A way of life for millions of people in Asia is under threat from a complex problem. The Mekong River, which is the longest river in Southeast Asia, is in crisis. The building of upstream dams has sparked controversy, along with practices triggering riverbed degradation and climate change.
Rustic Pathways’ Country Manager for Cambodia and Vietnam says the effects are being felt in places like the floating villages where students have visited in the past.
“These villages face a lot of challenges because of water level changes on the Mekong River,” Pannha En said.
The floating villages in Cambodia rely on Tonle Sap Lake, which the Mekong River feeds. Waterflow changes have reduced the fish population. In the past the lake had one of the most productive fisheries in the world. Normally about a half million tons of fish were drawn from it each year, which is more than could be fished from all of North America’s lakes combined.
But the number of fish has declined as water conditions have changed. Pannha says the local villagers have responded by banning certain forms of fishing, including the use of electric shock or nets with small holes that may catch eggs or other important byproducts.
In March, scientists released 1500 juvenile fish that were reared in captivity into protected zones of the lake. Mandated “no-take zones” allow the fish to mature before they go on spawning migrations. The hope is this effort will help rejuvenate the fish population.
These are small steps in an ever-growing problem.
The Mighty Mekong
The Mekong River, which is called Lancang in China, spans 2,700 miles across six countries – China, Myanmar, Laos, Thailand, Cambodia, and Vietnam. More than 60 million people depend on it for their livelihood.
It is said the waterway is in its worst condition in more than 60 years. Many government officials blame dams for much of the problem. China has 11 large dams on the river, and Laos, which is the poorest country in the region, has dozens of dams along the river and its tributaries with more planned. Laos is hoping to profit off the creation of hydroelectric power by selling it to neighboring countries.
Chinese officials reject some of the concerns about its dams. They claim the dams in China disrupt seasonal flood problems, which should help downstream countries. Despite these claims, drought has been a bigger problem in recent years.
Plus, water flow alone is not the only issue. The dams can affect how much silt and vegetation is in the river. This affects the fish population, makes it harder to control erosion, and causes problems for rice farmers. In southern Vietnam, farmers depend on silt deposits for their rice fields.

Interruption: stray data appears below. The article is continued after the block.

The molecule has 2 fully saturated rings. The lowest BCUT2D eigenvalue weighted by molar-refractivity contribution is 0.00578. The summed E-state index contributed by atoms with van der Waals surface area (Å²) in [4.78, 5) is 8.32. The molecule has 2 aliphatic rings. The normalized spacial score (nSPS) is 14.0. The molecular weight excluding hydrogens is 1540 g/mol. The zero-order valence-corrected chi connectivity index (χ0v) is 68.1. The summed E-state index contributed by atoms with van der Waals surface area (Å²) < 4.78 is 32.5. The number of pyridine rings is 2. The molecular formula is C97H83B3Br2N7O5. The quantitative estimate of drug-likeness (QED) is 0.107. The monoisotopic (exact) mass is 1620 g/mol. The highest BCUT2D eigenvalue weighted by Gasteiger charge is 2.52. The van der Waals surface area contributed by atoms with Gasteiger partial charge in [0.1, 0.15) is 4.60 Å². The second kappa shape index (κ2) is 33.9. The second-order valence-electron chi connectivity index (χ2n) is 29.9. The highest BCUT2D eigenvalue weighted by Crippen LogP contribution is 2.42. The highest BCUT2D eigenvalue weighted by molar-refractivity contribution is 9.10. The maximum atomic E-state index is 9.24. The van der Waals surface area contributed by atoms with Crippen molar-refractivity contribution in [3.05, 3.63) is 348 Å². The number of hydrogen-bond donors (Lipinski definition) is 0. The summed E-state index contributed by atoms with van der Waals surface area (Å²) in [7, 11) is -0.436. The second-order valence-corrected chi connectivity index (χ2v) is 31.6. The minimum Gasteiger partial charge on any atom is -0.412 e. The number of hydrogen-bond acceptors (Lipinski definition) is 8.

For other farmers river changes can sometimes leave the basin dry and other times lead to flooding, causing unpredictability. In addition, the salinity of the water is increasing, which is being blamed on the dams upstream and sand mining downstream.
The lack of sediment is causing the Mekong Delta in Vietnam to recede, leading to intrusion from the sea. There are concerns this will get worse as sea levels rise.
Looking for Answers
In the 1990s four countries formed the Mekong River Commission to promote cooperation. One main problem is that China is not part of this commission.
In 2020, China agreed to provide year-round hydrological data that would help the other countries forecast both droughts and floods. Last fall, the countries in the region also agreed to study the impact of climate change and the dams on the river. This will help answer questions about the role of dams in the region.
The effort is becoming increasingly urgent, according to another study in 2021. The research by a Dutch consulting firm called the year 2050 the “tipping point” – the year at which factors like salinity won’t be controllable if changes don’t occur.
The hope is that international cooperation will help ease the problem. In the meantime, Pannha says countries like Cambodia and Vietnam are turning to other industries to keep their economy alive.
One key plan is to promote tourism that’ll help locals keep food on the table. Until improvements in these industries can be made, only time will tell how the mighty Mekong will fare over the next several years.
A number of conservationists remain hopeful. They note that the Mekong is injured but not destroyed.
For them, their hopes partially lie in the younger generation. With the added education about conservation, younger leaders can step up to find answers. And that may be what it takes to restore this international treasure.
Rustic students are doing their part to help in Southeast Asia. Over the years, students participating in programs centered in Cambodia and Laos have provided assistance to local communities near the river. In 2023, the unique Floating Village program will return.
In addition, each summer the programs in Vietnam and Thailand, such as Marine and Rainforest Conservation, are helping the region at large and providing an education about responsible practices. This promotion of a healthier environment goes a long way towards keeping waterways clean and enabling local communities to thrive. For more information on global environmental efforts that are making an impact, please view our conservation programs.
Mary is the Lead Editor at Rustic Pathways. She has been a writer and editor for nearly 20 years. Prior to covering student travel, Mary created content for the music education company J.W. Pepper & Son. She also was a writer and producer at CNN International and a communications director for a social service agency and a K-12 private school.